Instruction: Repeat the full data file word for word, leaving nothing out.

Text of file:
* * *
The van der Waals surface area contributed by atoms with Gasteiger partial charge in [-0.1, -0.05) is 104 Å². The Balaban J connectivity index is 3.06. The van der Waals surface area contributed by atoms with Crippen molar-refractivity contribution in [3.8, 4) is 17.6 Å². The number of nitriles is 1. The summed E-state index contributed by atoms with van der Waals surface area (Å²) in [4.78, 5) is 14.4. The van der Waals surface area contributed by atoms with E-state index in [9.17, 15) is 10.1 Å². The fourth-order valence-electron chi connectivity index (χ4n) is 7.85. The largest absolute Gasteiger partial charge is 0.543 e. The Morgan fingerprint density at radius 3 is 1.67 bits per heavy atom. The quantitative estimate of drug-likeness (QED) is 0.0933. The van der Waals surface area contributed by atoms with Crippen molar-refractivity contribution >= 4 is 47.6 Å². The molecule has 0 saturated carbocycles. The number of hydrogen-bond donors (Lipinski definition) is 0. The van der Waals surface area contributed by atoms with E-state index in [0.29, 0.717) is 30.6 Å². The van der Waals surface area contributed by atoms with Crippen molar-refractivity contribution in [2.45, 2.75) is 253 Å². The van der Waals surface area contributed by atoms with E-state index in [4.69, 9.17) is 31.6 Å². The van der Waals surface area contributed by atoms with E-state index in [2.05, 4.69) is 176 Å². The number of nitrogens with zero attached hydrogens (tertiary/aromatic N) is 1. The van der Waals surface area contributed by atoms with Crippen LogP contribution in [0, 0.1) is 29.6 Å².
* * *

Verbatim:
The van der Waals surface area contributed by atoms with Gasteiger partial charge in [-0.1, -0.05) is 104 Å². The Balaban J connectivity index is 3.06. The van der Waals surface area contributed by atoms with Crippen molar-refractivity contribution in [3.8, 4) is 17.6 Å². The number of nitriles is 1. The summed E-state index contributed by atoms with van der Waals surface area (Å²) in [4.78, 5) is 14.4. The van der Waals surface area contributed by atoms with E-state index in [9.17, 15) is 10.1 Å². The fourth-order valence-electron chi connectivity index (χ4n) is 7.85. The largest absolute Gasteiger partial charge is 0.543 e. The Morgan fingerprint density at radius 3 is 1.67 bits per heavy atom. The quantitative estimate of drug-likeness (QED) is 0.0933. The van der Waals surface area contributed by atoms with Crippen molar-refractivity contribution >= 4 is 47.6 Å². The molecule has 0 saturated carbocycles. The number of hydrogen-bond donors (Lipinski definition) is 0. The van der Waals surface area contributed by atoms with E-state index in [0.29, 0.717) is 30.6 Å². The van der Waals surface area contributed by atoms with Crippen molar-refractivity contribution in [2.45, 2.75) is 253 Å². The van der Waals surface area contributed by atoms with E-state index in [4.69, 9.17) is 31.6 Å². The van der Waals surface area contributed by atoms with E-state index in [2.05, 4.69) is 176 Å². The number of nitrogens with zero attached hydrogens (tertiary/aromatic N) is 1. The van der Waals surface area contributed by atoms with Crippen LogP contribution in [0, 0.1) is 29.6 Å².